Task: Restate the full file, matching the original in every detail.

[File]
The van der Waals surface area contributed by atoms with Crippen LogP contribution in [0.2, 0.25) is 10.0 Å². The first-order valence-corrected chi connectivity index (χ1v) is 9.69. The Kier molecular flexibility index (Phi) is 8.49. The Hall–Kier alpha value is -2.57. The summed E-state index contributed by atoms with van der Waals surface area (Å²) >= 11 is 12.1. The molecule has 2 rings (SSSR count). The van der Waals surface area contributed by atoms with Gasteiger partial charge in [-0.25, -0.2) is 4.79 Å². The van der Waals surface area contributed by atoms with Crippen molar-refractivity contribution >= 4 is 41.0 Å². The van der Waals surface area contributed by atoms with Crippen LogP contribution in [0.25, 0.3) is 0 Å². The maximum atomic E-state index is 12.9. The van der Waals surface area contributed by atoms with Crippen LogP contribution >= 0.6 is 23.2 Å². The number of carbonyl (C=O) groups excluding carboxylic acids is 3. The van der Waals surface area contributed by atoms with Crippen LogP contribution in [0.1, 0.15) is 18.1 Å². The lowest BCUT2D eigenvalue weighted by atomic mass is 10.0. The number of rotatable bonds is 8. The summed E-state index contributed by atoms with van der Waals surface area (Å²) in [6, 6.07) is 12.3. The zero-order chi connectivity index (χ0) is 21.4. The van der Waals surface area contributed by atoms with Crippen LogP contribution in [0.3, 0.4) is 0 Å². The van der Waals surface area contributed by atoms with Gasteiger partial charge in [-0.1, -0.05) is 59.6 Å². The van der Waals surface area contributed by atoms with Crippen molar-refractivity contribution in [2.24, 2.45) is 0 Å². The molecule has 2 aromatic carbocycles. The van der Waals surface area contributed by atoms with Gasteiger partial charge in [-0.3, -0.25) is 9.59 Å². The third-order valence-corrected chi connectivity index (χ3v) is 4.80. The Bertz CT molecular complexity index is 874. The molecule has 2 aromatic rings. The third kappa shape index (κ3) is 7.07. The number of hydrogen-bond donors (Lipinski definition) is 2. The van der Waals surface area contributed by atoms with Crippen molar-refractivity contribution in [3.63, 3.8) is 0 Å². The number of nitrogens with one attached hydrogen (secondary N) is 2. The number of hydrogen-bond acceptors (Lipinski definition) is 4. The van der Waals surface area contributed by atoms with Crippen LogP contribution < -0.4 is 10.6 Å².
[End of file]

The van der Waals surface area contributed by atoms with Crippen LogP contribution in [0.2, 0.25) is 10.0 Å². The first-order valence-corrected chi connectivity index (χ1v) is 9.69. The Kier molecular flexibility index (Phi) is 8.49. The Hall–Kier alpha value is -2.57. The summed E-state index contributed by atoms with van der Waals surface area (Å²) >= 11 is 12.1. The molecule has 2 rings (SSSR count). The van der Waals surface area contributed by atoms with Gasteiger partial charge in [-0.25, -0.2) is 4.79 Å². The van der Waals surface area contributed by atoms with Crippen molar-refractivity contribution >= 4 is 41.0 Å². The van der Waals surface area contributed by atoms with Crippen LogP contribution in [0.25, 0.3) is 0 Å². The maximum atomic E-state index is 12.9. The van der Waals surface area contributed by atoms with Crippen LogP contribution >= 0.6 is 23.2 Å². The number of carbonyl (C=O) groups excluding carboxylic acids is 3. The van der Waals surface area contributed by atoms with Crippen LogP contribution in [0.1, 0.15) is 18.1 Å². The lowest BCUT2D eigenvalue weighted by atomic mass is 10.0. The number of rotatable bonds is 8. The summed E-state index contributed by atoms with van der Waals surface area (Å²) in [6, 6.07) is 12.3. The zero-order chi connectivity index (χ0) is 21.4. The van der Waals surface area contributed by atoms with Crippen LogP contribution in [0.3, 0.4) is 0 Å². The van der Waals surface area contributed by atoms with Gasteiger partial charge in [-0.1, -0.05) is 59.6 Å². The van der Waals surface area contributed by atoms with Crippen molar-refractivity contribution in [2.24, 2.45) is 0 Å². The molecule has 2 aromatic carbocycles. The van der Waals surface area contributed by atoms with Gasteiger partial charge in [-0.3, -0.25) is 9.59 Å². The third-order valence-corrected chi connectivity index (χ3v) is 4.80. The Bertz CT molecular complexity index is 874. The molecule has 2 aromatic rings. The third kappa shape index (κ3) is 7.07. The number of hydrogen-bond donors (Lipinski definition) is 2. The van der Waals surface area contributed by atoms with Crippen molar-refractivity contribution in [3.63, 3.8) is 0 Å². The number of nitrogens with one attached hydrogen (secondary N) is 2. The number of hydrogen-bond acceptors (Lipinski definition) is 4. The van der Waals surface area contributed by atoms with Crippen LogP contribution < -0.4 is 10.6 Å².